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Clinical Thyroidology


Next-Generation Sequencing Has Identified New Oncogenic Mutations in Thyroid Nodules

Jerome M. Hershman

Clinical Thyroidology

Nikiforova MN, Wald AI, Roy S, Durso MB, Nikiforov YE. Targeted next-generation sequencing panel (ThyroSeq) for detection of mutations in thyroid cancer. J Clin Endocrinol Metab 2013;98:E1852-60. Epub August 26, 2013.

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SUMMARY • • • • • • • • • • • • • • • • • • • • • • • •


Detection of oncogenic mutations is becoming very important for the diagnosis of thyroid cancer in nodules. Ideally the oncogenes are found in thyroid fine-needle aspiration (FNA) biopsy material, especially when the cytologic diagnosis is in the indeterminate category, because the oncogenes will confirm the diagnosis of cancer. The current report shows the application of a new method called “next-generation sequencing” (NGS), with the aim of detecting most point mutations and small insertions or deletions known to occur in thyroid cancer.


NGS provides simultaneous analysis of large regions of the genome with a high sensitivity for detection of mutations and quantitative assessment of mutant alleles. Using this method, the authors studied 228 thyroid neoplastic and nonneoplastic specimens, including 57 papillary thyroid carcinomas (PTCs) (27 classical PTCs and 30 follicular variant of papillary carcinomas [FVPTCs]), 36 follicular carcinomas (18 conventional and 18 oncocytic), 10 poorly differentiated carcinomas, 27 anaplastic carcinomas, 15 medullary carcinomas, 83 histologically benign hyperplastic nodules, and 51 FNA samples from nodules that were subsequently resected.


BRAF, TP53, or NRAS mutations were detected with a sensitivity that corresponds to 6% of cells with heterozygous mutation. Altogether, 115 mutations were detected in 228 thyroid specimens tested, including 110 mutations in 145 cancer samples and 5 mutations in 83 benign nodules. Most cancers contained a single mutation, but several contained multiple mutations.

In 19 classical PTCs, BRAF mutation was found in 16, PIK3CA in 3, TP53 in 2, and NRAS in 1. In FVPTC, RAS mutations were the most common. In follicular cancers, mutations included RAS, TSHR, TP53, and PTEN. A total of 74% of anaplastic thyroid cancers were found to have mutations, including TP53, BRAF, RAS, PI3KCA, PTEN, and CTNNB1, and 73% of 15 sporadic medullary thyroid cancers contained either RET or RAS mutations. Most mutations in the tumor samples were heterozygous with allele frequencies that corresponded to 40% to 96% of cells with a heterozygous mutation.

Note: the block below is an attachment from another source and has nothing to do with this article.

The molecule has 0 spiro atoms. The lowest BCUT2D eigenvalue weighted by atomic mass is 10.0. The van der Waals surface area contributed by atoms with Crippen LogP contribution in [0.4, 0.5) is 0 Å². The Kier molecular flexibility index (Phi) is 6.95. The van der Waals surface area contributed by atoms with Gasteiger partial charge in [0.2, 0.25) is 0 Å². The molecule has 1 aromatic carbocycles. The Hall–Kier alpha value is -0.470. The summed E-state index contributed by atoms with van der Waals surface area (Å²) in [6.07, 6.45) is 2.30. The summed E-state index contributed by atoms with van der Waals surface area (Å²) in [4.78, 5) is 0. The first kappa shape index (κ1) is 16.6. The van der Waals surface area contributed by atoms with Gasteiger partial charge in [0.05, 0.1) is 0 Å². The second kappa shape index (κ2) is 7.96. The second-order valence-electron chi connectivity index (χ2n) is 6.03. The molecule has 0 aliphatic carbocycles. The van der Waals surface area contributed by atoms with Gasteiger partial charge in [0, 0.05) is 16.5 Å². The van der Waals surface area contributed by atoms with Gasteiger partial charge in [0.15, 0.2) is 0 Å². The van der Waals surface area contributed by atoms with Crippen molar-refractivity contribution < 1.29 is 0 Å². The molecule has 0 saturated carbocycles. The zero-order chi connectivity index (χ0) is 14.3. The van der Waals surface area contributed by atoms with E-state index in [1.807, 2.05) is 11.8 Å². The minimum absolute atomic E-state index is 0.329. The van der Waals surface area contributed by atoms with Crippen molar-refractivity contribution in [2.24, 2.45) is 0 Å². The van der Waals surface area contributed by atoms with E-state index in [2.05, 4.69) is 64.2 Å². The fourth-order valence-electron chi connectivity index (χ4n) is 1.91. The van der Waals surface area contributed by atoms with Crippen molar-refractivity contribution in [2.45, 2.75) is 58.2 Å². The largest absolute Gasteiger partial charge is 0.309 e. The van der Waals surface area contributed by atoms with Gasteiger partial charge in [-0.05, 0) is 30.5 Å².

Only 5 of 83 benign hyperplastic nodules contained mutations, of which 2 were TSHR. DNA sufficient for the sequencing method was found in 50 of 51 FNA samples.


NGS allows simultaneous testing for multiple mutations with high accuracy and sensitivity and requires only a small amount of DNA. Point mutations were detected in 30% to 83% of specific types of thyroid cancer and in only 6% of benign thyroid nodules.


This new method for genotyping thyroid tissue, including FNA samples, expands the repertoire of oncogenic mutations that have been used up to this time (1). It has led to the discovery of uncommon mutations, such as PTEN, TP53, PI3KCA, and TSHR. Activating mutations of the TSH receptor (TSHR) were reported previously in hot nodules (2). With the addition of these mutations to those of BRAF, RAS, and the PAX8/PPARg and RET/PTC rearrangements (now called “gene fusions”), 80% of thyroid cancers are now believed to have detectable mutations. When these mutations are added to the commercial panel of oncogenes, it is likely that a very high proportion of thyroid cancers will be detectable by NGS.

It is pertinent that the authors of this paper in the Nikiforov laboratory continue to be the leaders in this field. This was especially evident at the recent meeting of the American Thyroid Association.

Because of cost considerations, the main use of NGS may be restricted to indeterminate biopsies that now constitute the two categories of follicular lesion of undetermined significance and follicular neoplasm, according to the Bethesda classification of FNA cytology. However, reduction of cost by competition and by further improvements in sequencing may eventually permit extensive use of NGS on virtually all FNA biopsies.


  1. Nikiforov YE, Ohori NP, Hodak SP, Carty SE, LeBeau SO, Ferris RL, Yip L, Seethala RR, Tublin ME, Stang MT, Coyne C, Johnson JT, Stewart AF, Nikiforova MN. Impact of mutational testing on the diagnosis and management of patients with cytologically indeterminate thyroid nodules: a prospective analysis of 1056 FNA samples. J Clin Endocrinol Metab 2011;96:3390-7. Epub August 31, 2011.
  2. Davies TF, Ando T, Lin RY, Tomer Y, Latif R. Thyrotropin receptor-associated diseases: from adenomata to Graves disease. J Clin Invest 2005;115:1972-83.